Matt RaibleMatt Raible is a Java Champion and Developer Advocate at Okta.

The Angular Mini-Book The Angular Mini-Book is a guide to getting started with Angular. You'll learn how to develop a bare-bones application, test it, and deploy it. Then you'll move on to adding Bootstrap, Angular Material, continuous integration, and authentication.

Spring Boot is a popular framework for building REST APIs. You'll learn how to integrate Angular with Spring Boot and use security best practices like HTTPS and a content security policy.

For book updates, follow @angular_book on Twitter.

The JHipster Mini-Book The JHipster Mini-Book is a guide to getting started with hip technologies today: Angular, Bootstrap, and Spring Boot. All of these frameworks are wrapped up in an easy-to-use project called JHipster.

This book shows you how to build an app with JHipster, and guides you through the plethora of tools, techniques and options you can use. Furthermore, it explains the UI and API building blocks so you understand the underpinnings of your great application.

For book updates, follow @jhipster-book on Twitter.


Over 10 years ago, I wrote my first blog post. Since then, I've authored books, had kids, traveled the world, found Trish and blogged about it all.

My New Project: Tasks and Dev Server Setup

My new project is going well so far. It's nice to bill for the commute and work from home twice a week. I'll be finished with the prototype for our first project today, and we'll start pair-programming on Thursday to implement it. Since one of my main objectives is to teach my supervisor everything I know, I think the best way to do this is to pair-program. I tried giving a couple of presentations on Hibernate and XDoclet, but my supervisor is a Java Greenhorn, so even that was a little advanced.

Our first project is to automate job posting to the various job posting boards the client subscribes to. Currently, a person in HR enters the job onto their website, and then visits each job site (or sends an e-mail) and manually enters the information. The application we're developing will allow them to enter the job on their website, select which boards they want to post to, and submit the form. I initially received a list of 32 websites and newspapers. After contacting them all, I'm amazed the archaic systems that are in place for this "automation." Most sites will accept a simple e-mail in whatever format we want. In my mind, this means a person is going to manually read the job posting and manually enter it into their system. Great, it's easy enough for me to compose an e-mail. 2 out of 32 allow for FTPing text files in a certain format, and 1 site has an XML format (not DTD, just a format) that they expect to be attached to an e-mail. This is a *huge* opportunity for webservices and a common XML Schema (if you ask me).

The one thing that's been slightly frustrating is getting a development environment setup. I (as usual) need to setup CVS, a bug tracking system, automated tests, etc. It's a Windows shop, so no Linux allowed. Not a big deal, but I haven't been able to get VPN access yet. No VPN means that I can't checkin stuff from home - which is dangerous IMO. My supervisor suggested we setup everything on my Linux box at home, which is fine with me, but could be a lot of maintenance on my part (permissions, UPS, backups). For bug tracking, I'm leaning towards Bugzilla over Scarab because I'm familiar with it. I'd like to use JIRA, but don't want to shell out $800 to impress a client with some nifty bug tracking software. Free is always easier to sell to clients. I've actually thought about buying a JIRA license for Raible Designs and hosting my clients bugs (while I'm on the project), but it might be a pain to transition once I leave (I suppose I could rent the space to them or something). So what I'm asking for is - if you had to administer your own Linux box for your day job - how would you do it? Groups? Backups? UPS? If I don't do it on this project, I'll probably do it someday.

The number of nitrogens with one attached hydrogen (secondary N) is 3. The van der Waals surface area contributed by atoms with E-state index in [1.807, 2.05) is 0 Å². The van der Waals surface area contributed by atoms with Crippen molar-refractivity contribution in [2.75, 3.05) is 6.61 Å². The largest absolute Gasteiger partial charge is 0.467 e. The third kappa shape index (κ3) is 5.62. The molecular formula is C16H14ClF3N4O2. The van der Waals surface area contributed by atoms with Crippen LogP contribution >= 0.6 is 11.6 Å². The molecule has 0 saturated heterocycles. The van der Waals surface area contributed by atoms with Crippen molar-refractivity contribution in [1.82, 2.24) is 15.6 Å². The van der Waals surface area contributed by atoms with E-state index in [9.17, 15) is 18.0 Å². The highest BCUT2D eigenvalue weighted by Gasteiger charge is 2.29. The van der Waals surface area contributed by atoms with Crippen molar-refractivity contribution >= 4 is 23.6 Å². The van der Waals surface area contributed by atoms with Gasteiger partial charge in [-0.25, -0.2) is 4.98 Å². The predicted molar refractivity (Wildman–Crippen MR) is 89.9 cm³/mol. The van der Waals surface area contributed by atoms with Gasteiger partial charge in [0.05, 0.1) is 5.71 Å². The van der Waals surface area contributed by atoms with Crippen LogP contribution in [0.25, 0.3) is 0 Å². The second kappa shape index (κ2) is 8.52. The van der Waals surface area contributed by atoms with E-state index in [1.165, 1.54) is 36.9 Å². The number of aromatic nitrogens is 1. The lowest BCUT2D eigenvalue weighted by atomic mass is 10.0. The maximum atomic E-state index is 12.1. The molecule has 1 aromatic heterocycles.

Posted in General at Nov 18 2003, 12:53:20 PM MST 3 Comments

Yet Another Web Application Framework: Shocks

From watching the struts-dev mailing list, I discovered a new Servlet Framework called Shocks. The thing that interests me about this framework is that the author looked extensively at Struts and WebWork both before creating it. It's feature-set sounds nice too:

It has an aspect-oriented workflow engine that can add crosscutting
system logic (like form processing, L10N, security, logging, etc) dynamically at
runtime (without having to mess around with the bytecode).  It can trade actions
across classloader boundaries, enabling web applications to span across multiple
.WAR files.  This allows users to drop in a new .WAR with new metadata and new
actions, which updates the application workflow at runtime across all modules in
the application namespace.  It handles workflow versioning and version rollback
(in case you make changes you come to regret).  It does instance pooling of all
components and sequences.  Every aspect of the system can be managed with JMX at

Sounds like Spring, eh? Yes, says the author.

I think there are appreciable differences that have yet to be realized between 
the two (I haven't read their code at all), but definitely a lot of conceptual 

I would think that introducing a new framework into the mix (and convincing folks to use it) must be pretty tough at this point, unless you create an IDE to go with it or introduce it in a book. BTW, did you know you can use Tiles with Spring.

Posted in Java at Nov 18 2003, 05:28:45 AM MST 2 Comments